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Greenovators


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Once upon a time, merely recycling your pop cans and newspapers put you into an elite class of people who were going to save the planet, not to mention the whales. There was a time when simply not littering made you ecologically superior.

Those days are long gone.

Today’s greenophiles are going above and beyond, leaving the status quo in their dust as they not only strive to make the world a better place, but actually invent new ways of doing so. Forget saving the planet one Coke can at a time; these greenovators are challenging the way we live with one groundbreaking idea after another.

Dave Kingsbury: Crispin Porter + Bogusky
Disruptive Thinker Transport

Nearly every day of the year, Dave Kingsbury hops on his bicycle for his morning commute—and rides the 20 miles from Nederland to Gunbarrel. He’s been doing it for years, but when he started working for international advertising agency Crispin Porter + Bogusky (CP+B) a few years ago, he realized the Miami-based company might be in need of a little cultural education.

Not long after he started, a colleague from human resources took him aside and asked him if he wanted some help to buy a car—despite the fact that he had two—thinking that his bike-commuting was due to lack of money and not a sense of personal responsibility.

One of CP+B’s philosophies is “don’t change the product, change the culture,” so Kingsbury set out to do just that.

At first, he and the company researched encouraging employees to use existing public transportation, but because of the long hours and late nights many CP+B employees work, it wasn’t a good fit. In a conversation with Alex Bogusky, Kingsbury said, “What we really need to do is just buy a bus,” to which Bogusky replied, “OK.”

That’s when Disruptive Thinker Transport was born.

In essence, Kingsbury’s idea sparked a change in thinking at CP+B. Surrounded by the environmentally and socially responsible attitudes of the area, the company happily jumped on board, so to speak, and began to look at the world and their role in it a bit differently.

“With this meshing of cultures,” Kingsbury said, “really anything is possible. It sounds like lip service until the bus pulls up.” The Disruptive Thinker makes three rounds through Boulder in the morning, picking up employees and shuttling them to work. At least twice a week, the bus makes a lunch run into town, taking anyone who wants to go. And every night, it runs from 5pm until after 10pm taking home tired workers. The bus itself runs on 50 percent biodiesel and has been outfitted with 3G wireless Internet so that employees can work on the road. The initiative also received $200 from Go Boulder, which was put toward a killer stereo. Next on the wish list is an iPod dock so that passengers can play DJ with their own tunes.

The CP+B family has also continued to embrace the attitudes of their Boulder home with more environmental programs and initiatives. They are working with their clients on everything from reducing packaging to hosting recycling drives—and their clients are some of the biggest and most influential companies in the world. In fact, one of their clients is B Cycle, the bike-sharing program recently introduced in Denver, and they have been lobbying to bring the program to Boulder. They have their own loaner bikes onsite, called the Factory Ride Program, for employees who need to make a short trip and don’t want to start up a car. If you bring your own bike to work, like Kingsbury, the company’s “extreme concierge” can give it a tune-up while you work—and if your skis, dirt bike, rollerblades or power tools need a tune-up, well, he can do that too.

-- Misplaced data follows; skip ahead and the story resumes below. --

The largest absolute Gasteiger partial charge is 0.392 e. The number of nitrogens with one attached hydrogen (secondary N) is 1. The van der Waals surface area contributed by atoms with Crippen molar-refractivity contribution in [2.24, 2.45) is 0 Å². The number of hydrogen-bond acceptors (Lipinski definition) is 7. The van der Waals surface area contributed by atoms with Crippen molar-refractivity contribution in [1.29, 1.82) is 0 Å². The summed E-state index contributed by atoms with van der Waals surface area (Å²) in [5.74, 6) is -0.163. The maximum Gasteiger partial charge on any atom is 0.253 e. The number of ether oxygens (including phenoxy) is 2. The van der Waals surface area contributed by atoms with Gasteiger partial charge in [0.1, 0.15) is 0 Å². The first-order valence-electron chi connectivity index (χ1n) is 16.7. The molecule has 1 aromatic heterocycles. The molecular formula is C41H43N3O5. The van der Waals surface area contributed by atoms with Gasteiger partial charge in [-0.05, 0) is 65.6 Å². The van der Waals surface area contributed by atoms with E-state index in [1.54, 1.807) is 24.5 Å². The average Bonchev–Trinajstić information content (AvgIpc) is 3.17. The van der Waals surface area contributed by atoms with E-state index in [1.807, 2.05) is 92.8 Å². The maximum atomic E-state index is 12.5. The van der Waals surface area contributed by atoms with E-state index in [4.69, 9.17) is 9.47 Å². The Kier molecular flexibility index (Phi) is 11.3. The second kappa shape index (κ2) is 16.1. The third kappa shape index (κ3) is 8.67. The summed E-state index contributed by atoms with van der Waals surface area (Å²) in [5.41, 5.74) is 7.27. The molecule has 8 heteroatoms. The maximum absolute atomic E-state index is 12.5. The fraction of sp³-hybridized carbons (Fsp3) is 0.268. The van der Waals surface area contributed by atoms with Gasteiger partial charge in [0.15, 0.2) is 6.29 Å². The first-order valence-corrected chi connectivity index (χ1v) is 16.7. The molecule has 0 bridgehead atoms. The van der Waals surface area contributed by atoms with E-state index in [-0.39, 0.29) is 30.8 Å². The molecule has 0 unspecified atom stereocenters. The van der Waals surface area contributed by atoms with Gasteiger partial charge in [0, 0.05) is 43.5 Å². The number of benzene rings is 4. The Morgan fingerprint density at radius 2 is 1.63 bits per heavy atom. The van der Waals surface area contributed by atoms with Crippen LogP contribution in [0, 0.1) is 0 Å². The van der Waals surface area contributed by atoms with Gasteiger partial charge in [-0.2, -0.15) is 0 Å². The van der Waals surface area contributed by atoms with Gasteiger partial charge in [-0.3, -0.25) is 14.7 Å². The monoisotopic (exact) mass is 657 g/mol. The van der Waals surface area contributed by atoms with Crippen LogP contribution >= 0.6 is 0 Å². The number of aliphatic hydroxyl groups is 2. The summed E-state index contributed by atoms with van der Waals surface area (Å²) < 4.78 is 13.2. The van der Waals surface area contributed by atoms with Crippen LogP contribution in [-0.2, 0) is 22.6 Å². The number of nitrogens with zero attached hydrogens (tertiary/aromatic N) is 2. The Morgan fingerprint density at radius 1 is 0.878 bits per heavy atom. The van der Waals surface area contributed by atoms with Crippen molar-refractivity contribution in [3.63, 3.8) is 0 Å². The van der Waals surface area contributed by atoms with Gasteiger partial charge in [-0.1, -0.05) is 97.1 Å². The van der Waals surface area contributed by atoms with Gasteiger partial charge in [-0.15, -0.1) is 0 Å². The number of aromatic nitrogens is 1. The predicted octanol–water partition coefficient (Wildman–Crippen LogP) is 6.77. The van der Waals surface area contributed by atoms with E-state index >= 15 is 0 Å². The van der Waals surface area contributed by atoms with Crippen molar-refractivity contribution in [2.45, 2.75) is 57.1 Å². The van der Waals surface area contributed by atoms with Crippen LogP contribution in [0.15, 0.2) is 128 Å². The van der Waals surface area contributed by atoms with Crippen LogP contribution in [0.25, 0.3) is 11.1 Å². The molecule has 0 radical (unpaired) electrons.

“These kinds of programs are like social experiments,” Kingsbury said, and a company’s workforce that already has an open-minded culture is much more likely to try new things, embrace new trends and get on the bus. Kingsbury’s hope is that if he can show that an international player like CP+B can take these steps, other companies and groups will believe it’s possible too.

greenovators3_p25Steve Savage: Eco Products
Re-Think Disposable

Steve Savage is an unassuming kind of guy. You don’t look at him and immediately think, “Now there’s a guy on the forefront of the green revolution.” I mean, where are his dreads? His hemp clothes? The wafting scent of patchouli?

Savage is a different shade of green—less crunchy granola and much more savvy business guy. Eighteen years ago on a hike up Long’s Peak, his father, a chairman of Eco-Cycle, suggested that he get into the distribution of environmentally friendly consumer goods like recycled paper plates and biodegradable plastic forks derived from corn. For a while, that was good business, but Savage wanted more. Two years ago, he started looking into the possibility of manufacturing his own products and discovered that not only could he make them better, he could also make them cheaper.

That’s when Eco Products really began to take off, and it hasn’t slowed down since. It is now a major supplier of eco-friendly food service products to industry giants like Sysco, U.S. Foods and Staples. Its current “Re-think Disposable” campaign is well on its way to saving more than a million gallons of oil that would have gone into the production of traditional food-service items. And Eco Products is about to launch a direct-to-consumer line called Greenstripe, which will be sold in King Soopers and other mass market stores.